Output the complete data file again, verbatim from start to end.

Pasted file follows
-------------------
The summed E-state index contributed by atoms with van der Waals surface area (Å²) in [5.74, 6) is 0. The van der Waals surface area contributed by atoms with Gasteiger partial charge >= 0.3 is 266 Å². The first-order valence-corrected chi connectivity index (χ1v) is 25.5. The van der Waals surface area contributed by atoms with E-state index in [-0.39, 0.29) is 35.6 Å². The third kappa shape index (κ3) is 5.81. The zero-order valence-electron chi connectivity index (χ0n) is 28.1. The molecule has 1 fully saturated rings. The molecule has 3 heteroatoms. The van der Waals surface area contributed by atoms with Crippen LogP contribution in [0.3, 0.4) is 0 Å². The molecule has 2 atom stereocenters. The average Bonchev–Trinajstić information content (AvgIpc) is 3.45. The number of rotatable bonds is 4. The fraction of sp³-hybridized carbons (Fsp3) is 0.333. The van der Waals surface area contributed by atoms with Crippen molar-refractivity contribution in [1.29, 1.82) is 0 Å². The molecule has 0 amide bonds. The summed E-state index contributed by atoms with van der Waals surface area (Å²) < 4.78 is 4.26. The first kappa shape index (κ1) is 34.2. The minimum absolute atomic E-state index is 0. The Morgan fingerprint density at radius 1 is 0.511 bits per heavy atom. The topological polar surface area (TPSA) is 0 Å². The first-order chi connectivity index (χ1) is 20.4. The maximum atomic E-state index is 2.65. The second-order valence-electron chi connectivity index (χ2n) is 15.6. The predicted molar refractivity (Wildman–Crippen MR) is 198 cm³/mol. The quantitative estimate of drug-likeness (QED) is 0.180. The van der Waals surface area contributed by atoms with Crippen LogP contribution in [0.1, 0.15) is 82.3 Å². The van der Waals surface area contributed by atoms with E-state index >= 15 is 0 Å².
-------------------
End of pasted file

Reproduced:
The summed E-state index contributed by atoms with van der Waals surface area (Å²) in [5.74, 6) is 0. The van der Waals surface area contributed by atoms with Gasteiger partial charge >= 0.3 is 266 Å². The first-order valence-corrected chi connectivity index (χ1v) is 25.5. The van der Waals surface area contributed by atoms with E-state index in [-0.39, 0.29) is 35.6 Å². The third kappa shape index (κ3) is 5.81. The zero-order valence-electron chi connectivity index (χ0n) is 28.1. The molecule has 1 fully saturated rings. The molecule has 3 heteroatoms. The van der Waals surface area contributed by atoms with Crippen LogP contribution in [0.3, 0.4) is 0 Å². The molecule has 2 atom stereocenters. The average Bonchev–Trinajstić information content (AvgIpc) is 3.45. The number of rotatable bonds is 4. The fraction of sp³-hybridized carbons (Fsp3) is 0.333. The van der Waals surface area contributed by atoms with Crippen molar-refractivity contribution in [1.29, 1.82) is 0 Å². The molecule has 0 amide bonds. The summed E-state index contributed by atoms with van der Waals surface area (Å²) < 4.78 is 4.26. The first kappa shape index (κ1) is 34.2. The minimum absolute atomic E-state index is 0. The Morgan fingerprint density at radius 1 is 0.511 bits per heavy atom. The topological polar surface area (TPSA) is 0 Å². The first-order chi connectivity index (χ1) is 20.4. The maximum atomic E-state index is 2.65. The second-order valence-electron chi connectivity index (χ2n) is 15.6. The predicted molar refractivity (Wildman–Crippen MR) is 198 cm³/mol. The quantitative estimate of drug-likeness (QED) is 0.180. The van der Waals surface area contributed by atoms with Crippen LogP contribution in [0.1, 0.15) is 82.3 Å². The van der Waals surface area contributed by atoms with E-state index >= 15 is 0 Å².